Featured Ustreamer of the week: MNbound.com Solar Powered Eagle Cam

If we had to pick one topic that Ustream viewers can’t seem to get enough of, it’s undoubtedly bald eagles. Our nation’s bird never fails to entice, intrigue and keep viewers returning back for more. With love stories, treacherous falls and nest intruders, watching nesting eagles on Ustream is the real reality television.

This week’s Featured Ustreamer is one of our standout eagle cams: MNbound.com Solar Powered Eagle Cam. Located in south central Minnesota and broadcasting live on Ustream for about 3 years, the MN Eagle Cam is 100% solar powered and has a crisp, beautiful picture. The channel made news last year when one of the two eaglets fell 75 ft from the nest and died. A few days later, the remaining eaglet got stuck in the nest and major drama ensued. With nesting season approaching, this is the perfect time to bookmark the MN Eagle Cam.

Below, broadcaster Mark Wegscheid tells us more about MN Eagle Cam’s unique technical set-up, why they like broadcasting on Ustream and the heroic actions that saved the life of the stuck eaglet last year.

What is your favorite thing about broadcasting on Ustream?

The people you get exposed to! We have met absolutely the most wonderful people through this cam! We have a group of wonderful moderators from around the world and the viewers are great!

What makes your broadcast unique?

The first thing that pops out is that it isn’t a typical set up at all. The equipment is located in the middle of a flood plain surrounded by a river; the equipment cabinets are on custom-fabricated stands to hold the equipment above the water level when it floods. We have solar panels  that are also on a similar stand, all custom-made by us in our shop.

The internet is a wireless connection that passes up to 50 meg through the link, allowing us to provide a crisp 1080 picture. The wireless radio is connected to a 2 ft dish that shoots the signal about half a mile from the site to the top of the Hutchinson Co-op’s elevator. From there, it is relayed wirelessly about 7 miles to another tower where yet another 2 ft dish is located about 150 ft in the air. It is then relayed from the tower to the server and to finally to Ustream. The camera itself is pretty cool, too! It is a mechanical PTZ that can zoom almost half a mile; the shots and clarity are incredible!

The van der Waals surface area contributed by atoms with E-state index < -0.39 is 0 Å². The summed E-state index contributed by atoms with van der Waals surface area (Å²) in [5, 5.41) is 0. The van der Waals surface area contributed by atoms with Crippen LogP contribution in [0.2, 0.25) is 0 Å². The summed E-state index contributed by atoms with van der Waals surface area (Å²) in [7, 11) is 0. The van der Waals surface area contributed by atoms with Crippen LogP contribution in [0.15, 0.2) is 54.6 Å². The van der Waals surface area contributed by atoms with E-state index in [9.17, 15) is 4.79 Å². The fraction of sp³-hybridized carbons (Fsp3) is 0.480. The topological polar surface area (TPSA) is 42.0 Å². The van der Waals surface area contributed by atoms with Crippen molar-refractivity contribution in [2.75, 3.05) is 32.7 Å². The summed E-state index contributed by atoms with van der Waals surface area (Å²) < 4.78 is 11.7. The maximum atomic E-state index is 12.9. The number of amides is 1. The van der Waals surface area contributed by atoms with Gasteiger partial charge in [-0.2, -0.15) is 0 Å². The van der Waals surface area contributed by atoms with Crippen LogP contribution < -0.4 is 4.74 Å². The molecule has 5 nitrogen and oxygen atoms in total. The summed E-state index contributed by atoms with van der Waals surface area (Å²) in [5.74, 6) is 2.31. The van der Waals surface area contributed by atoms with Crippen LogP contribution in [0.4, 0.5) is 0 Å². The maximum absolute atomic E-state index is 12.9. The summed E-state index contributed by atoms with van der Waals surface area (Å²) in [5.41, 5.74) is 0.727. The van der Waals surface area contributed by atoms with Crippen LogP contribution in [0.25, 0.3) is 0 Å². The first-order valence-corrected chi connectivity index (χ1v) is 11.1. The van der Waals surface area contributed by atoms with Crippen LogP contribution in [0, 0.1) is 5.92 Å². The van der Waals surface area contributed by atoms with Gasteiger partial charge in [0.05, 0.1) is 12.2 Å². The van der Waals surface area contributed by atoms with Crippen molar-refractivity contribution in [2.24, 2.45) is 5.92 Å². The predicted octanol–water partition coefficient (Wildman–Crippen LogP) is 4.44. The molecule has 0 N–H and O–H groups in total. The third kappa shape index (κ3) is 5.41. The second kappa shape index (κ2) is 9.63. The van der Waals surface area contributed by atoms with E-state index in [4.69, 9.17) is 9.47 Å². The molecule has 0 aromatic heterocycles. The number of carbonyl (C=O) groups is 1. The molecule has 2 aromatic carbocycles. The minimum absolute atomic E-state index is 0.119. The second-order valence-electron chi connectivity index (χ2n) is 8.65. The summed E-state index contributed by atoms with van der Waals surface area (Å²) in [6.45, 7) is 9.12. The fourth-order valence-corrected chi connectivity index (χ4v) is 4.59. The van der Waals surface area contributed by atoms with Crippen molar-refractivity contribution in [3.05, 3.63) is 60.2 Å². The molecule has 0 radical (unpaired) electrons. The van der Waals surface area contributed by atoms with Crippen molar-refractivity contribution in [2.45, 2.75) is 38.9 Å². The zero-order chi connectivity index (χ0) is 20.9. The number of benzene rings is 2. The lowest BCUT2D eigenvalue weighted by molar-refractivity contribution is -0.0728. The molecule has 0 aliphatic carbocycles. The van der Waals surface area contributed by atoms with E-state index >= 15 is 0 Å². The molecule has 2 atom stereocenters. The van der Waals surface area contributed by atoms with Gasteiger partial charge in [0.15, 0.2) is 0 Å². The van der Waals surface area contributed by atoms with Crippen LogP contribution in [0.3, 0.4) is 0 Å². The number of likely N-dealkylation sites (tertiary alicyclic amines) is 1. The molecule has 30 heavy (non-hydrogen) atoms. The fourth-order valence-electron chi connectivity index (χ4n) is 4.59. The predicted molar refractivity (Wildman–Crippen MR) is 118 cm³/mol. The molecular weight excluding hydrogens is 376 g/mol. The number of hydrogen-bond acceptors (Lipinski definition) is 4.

What’s the best live moment you’ve captured live on your channel?

The best and worse was last year when one of the eaglets fell from the nest and died. A short two days later, the remaining eaglet was stepped on by a parent and pushed into the rain-soaked nest where he became stuck. There were so many people worried about the remaining eaglet that we were issued a special permit by the Department of Natural Resources to go up into the tree and retrieve the eaglet to save his life.

Myself and a climber from the Raptor center went up to the nest and pulled the eaglet from the mucky nest. It was already infested with maggots and would surely have been eaten alive. We brought the eaglet to the Raptor center where they rehydrated him and nursed him back to health. Twenty-four hours later, we went back up to the nest and put the eaglet back in the nest in hopes the parents would come back. Another 24 hours passed and they had not returned, so we were preparing to go up yet again to retrieve the eagle and raise it in captivity. Literally 5 minutes before we were about to head out, we had Ustream up on our 54” monitor and as the sun was setting on the nest, the parents came back!

Everyone yelled and shouted and a few people even cried. It was incredible and I am sure these words don’t do the experience justice. It was all live on Ustream!

What’s the number one tip or word of advice you’d offer to other broadcasters?

Make sure you have good MODs!

Anything else we should know?

We enjoy every minute of it and couldn’t do it without Ustream!

Watch the MN Eagle Cam live now:

Broadcasting live with Ustream

This entry was posted in Animals, Featured Ustreamer of the week. Bookmark the permalink.

Comments are closed.